Eight different crusades were set on foot, one after another, and the rage for making war upon the infidels continued for nearly two centuries. But within a century from its foundation the kingdom of Jerusalem began to decline. Incessant attacks by the Mussulmans consumed the resources of the crusaders, and at length the city was captured by Sultan Saladin, in 1187. After this loss the metropolis was established at Acre, and the kingdom, in a decaying state, was preserved a century longer. In 1291, the Sultan Khalil laid siege to the place, and, on the 18th of May, captured it by assault. Sixty thousand crusaders were killed and made prisoners. The Turks swept all Palestine, and put to death every Christian who could not flee the country. All the churches and fortifications of the Latins were demolished, and, in the language of Gibbon, “ A mournful and solitary silence prevailed along the coast which had so long resounded with the WORLD'S DEBATE."

THE TROUBADOURS.

SOUTHERN FRANCE, after having been the inheritance of several of the successors of Charlemagne, was elevated, in 879, to the rank of an independent king. dom. Provence, a portion of this territory, subsequently became celebrated for the origin of the earliest European literature which arose after the decline of the Latin language. The Troubadours of Provence created the first modern poetry, and contributed much toward the formation of the earliest Italian literature. Raymond the Fourth, of Arragon, Count of Provence, a lover of letters, and a skilful critic, about the year 1220, invited to his court the most celebrated of the songsters, who professed to polish and adorn the Provençal language by various sorts of poetry. Charles the First, his son-in-law, and the inheritor of his vir.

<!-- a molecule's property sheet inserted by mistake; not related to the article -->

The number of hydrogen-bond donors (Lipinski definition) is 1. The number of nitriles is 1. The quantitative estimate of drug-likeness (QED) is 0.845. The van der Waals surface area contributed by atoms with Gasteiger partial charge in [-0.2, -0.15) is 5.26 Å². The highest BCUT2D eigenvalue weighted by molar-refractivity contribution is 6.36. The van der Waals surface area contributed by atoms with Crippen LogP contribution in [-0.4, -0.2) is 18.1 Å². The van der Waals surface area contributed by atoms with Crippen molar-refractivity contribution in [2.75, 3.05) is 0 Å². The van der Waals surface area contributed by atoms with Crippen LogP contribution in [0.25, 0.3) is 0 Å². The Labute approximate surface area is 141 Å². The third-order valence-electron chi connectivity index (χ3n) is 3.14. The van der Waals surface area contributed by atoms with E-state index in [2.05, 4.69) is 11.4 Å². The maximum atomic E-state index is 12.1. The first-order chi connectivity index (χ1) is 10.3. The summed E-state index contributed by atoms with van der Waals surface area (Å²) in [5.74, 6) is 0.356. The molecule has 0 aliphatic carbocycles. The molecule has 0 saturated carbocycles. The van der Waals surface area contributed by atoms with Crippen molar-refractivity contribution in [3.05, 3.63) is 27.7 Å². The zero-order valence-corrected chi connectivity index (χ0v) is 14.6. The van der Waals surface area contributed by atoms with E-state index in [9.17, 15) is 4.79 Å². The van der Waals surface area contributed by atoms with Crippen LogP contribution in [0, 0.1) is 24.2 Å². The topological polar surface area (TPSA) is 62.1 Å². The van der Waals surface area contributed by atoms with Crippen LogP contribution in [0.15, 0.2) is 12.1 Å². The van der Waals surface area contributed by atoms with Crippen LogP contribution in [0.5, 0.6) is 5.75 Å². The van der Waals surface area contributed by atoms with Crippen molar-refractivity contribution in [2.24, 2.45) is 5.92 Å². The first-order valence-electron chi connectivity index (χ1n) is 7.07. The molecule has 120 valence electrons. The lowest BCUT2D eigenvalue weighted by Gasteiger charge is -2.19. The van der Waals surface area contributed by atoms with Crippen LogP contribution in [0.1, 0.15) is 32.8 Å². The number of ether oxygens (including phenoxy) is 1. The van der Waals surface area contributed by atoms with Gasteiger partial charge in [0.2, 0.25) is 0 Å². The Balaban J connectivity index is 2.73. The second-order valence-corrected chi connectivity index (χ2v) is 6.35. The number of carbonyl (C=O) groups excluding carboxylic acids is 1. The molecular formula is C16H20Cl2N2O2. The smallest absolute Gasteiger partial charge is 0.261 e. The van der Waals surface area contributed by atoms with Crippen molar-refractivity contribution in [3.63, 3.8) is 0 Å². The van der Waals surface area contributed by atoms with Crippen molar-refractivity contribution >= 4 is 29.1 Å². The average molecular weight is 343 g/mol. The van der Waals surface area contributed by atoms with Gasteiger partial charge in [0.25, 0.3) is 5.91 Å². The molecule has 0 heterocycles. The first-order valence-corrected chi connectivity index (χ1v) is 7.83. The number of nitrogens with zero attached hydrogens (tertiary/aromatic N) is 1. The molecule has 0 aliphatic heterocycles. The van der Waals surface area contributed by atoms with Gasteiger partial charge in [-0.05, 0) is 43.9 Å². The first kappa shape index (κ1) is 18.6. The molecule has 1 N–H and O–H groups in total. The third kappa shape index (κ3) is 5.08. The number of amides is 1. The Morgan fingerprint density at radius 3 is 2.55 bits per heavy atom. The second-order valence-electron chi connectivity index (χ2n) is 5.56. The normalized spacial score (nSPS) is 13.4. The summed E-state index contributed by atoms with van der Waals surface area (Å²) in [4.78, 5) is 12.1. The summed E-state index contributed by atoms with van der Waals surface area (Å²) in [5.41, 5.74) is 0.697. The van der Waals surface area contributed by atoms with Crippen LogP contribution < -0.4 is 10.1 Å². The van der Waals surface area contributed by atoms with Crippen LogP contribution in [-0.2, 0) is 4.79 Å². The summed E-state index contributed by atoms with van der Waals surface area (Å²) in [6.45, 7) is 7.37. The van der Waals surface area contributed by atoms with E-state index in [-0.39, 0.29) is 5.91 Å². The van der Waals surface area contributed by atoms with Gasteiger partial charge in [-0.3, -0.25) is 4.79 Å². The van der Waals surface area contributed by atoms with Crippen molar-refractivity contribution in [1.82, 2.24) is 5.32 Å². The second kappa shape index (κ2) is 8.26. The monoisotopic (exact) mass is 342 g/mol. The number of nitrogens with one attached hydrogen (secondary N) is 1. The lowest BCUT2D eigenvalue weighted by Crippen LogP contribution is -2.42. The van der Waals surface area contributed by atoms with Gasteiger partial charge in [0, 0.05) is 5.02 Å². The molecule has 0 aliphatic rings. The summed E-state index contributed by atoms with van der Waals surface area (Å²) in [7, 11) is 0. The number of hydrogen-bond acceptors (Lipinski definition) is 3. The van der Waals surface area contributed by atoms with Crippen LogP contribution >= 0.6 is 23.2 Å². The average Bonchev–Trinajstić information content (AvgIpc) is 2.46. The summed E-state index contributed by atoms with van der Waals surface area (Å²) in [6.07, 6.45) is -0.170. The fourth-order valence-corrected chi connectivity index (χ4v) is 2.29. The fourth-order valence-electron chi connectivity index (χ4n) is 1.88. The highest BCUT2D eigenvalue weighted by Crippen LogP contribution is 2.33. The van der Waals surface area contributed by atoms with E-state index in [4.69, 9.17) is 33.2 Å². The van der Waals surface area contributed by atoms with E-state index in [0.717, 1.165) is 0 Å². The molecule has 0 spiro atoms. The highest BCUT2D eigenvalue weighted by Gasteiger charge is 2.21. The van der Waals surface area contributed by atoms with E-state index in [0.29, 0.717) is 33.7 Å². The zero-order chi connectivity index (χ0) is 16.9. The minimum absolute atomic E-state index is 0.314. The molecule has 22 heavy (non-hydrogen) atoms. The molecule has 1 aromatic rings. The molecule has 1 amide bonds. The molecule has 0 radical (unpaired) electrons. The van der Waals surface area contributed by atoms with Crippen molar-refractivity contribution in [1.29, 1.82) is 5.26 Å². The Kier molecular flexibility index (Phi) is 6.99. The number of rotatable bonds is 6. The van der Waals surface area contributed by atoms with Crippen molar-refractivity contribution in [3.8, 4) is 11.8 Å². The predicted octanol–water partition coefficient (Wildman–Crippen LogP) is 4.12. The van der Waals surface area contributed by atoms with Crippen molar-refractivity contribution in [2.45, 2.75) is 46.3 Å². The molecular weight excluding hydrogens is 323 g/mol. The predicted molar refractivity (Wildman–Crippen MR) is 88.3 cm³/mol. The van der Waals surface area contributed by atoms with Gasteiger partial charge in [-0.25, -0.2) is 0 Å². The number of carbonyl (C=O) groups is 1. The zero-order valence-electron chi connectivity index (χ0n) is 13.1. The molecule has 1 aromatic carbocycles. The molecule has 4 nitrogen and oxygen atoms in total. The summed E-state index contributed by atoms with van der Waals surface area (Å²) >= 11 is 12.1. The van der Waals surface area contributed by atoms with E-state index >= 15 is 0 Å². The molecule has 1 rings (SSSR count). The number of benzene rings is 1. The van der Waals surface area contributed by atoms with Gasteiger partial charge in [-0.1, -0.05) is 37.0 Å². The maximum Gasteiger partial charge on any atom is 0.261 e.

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tues and dignities, conquered Naples, and carried into Italy a taste for the Provençal literature. Soon afterwards the Roman court was removed to Provence. Hitherto the Latin language only had been in use. The Provençal writings established a common dialect, and their example convinced other nations that the modern languages were no less adapted to composition than those of antiquity. They introduced a love of reading, and diffused a popular taste for poetry, by writing in a language intelligible to the ladies and the people. Their verses, being composed in a familiar tongue, became the chief amusement of princes and feudal lords, whose courts had now begun to assume an air of greater brilliancy. These arts of ingenious entertainment thus became universally fashionable, and imperceptibly laid the foundation of polite literature.